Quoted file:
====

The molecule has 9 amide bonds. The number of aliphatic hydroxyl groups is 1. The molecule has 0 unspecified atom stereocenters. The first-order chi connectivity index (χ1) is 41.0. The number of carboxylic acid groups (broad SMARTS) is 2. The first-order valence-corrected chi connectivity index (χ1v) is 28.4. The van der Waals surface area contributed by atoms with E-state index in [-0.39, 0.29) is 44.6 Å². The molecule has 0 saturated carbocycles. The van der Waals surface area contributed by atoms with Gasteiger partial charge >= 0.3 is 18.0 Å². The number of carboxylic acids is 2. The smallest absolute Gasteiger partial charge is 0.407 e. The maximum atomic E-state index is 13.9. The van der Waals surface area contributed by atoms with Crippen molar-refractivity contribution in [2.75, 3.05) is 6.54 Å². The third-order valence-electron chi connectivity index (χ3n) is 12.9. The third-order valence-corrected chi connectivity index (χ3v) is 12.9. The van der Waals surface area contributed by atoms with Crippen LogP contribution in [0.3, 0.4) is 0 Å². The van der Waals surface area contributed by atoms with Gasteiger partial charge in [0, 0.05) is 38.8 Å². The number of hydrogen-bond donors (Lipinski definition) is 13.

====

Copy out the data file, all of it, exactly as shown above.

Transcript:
The molecule has 9 amide bonds. The number of aliphatic hydroxyl groups is 1. The molecule has 0 unspecified atom stereocenters. The first-order chi connectivity index (χ1) is 41.0. The number of carboxylic acid groups (broad SMARTS) is 2. The first-order valence-corrected chi connectivity index (χ1v) is 28.4. The van der Waals surface area contributed by atoms with E-state index in [-0.39, 0.29) is 44.6 Å². The molecule has 0 saturated carbocycles. The van der Waals surface area contributed by atoms with Gasteiger partial charge >= 0.3 is 18.0 Å². The number of carboxylic acids is 2. The smallest absolute Gasteiger partial charge is 0.407 e. The maximum atomic E-state index is 13.9. The van der Waals surface area contributed by atoms with Crippen molar-refractivity contribution in [2.75, 3.05) is 6.54 Å². The third-order valence-electron chi connectivity index (χ3n) is 12.9. The third-order valence-corrected chi connectivity index (χ3v) is 12.9. The van der Waals surface area contributed by atoms with Crippen LogP contribution in [0.3, 0.4) is 0 Å². The van der Waals surface area contributed by atoms with Gasteiger partial charge in [0, 0.05) is 38.8 Å². The number of hydrogen-bond donors (Lipinski definition) is 13.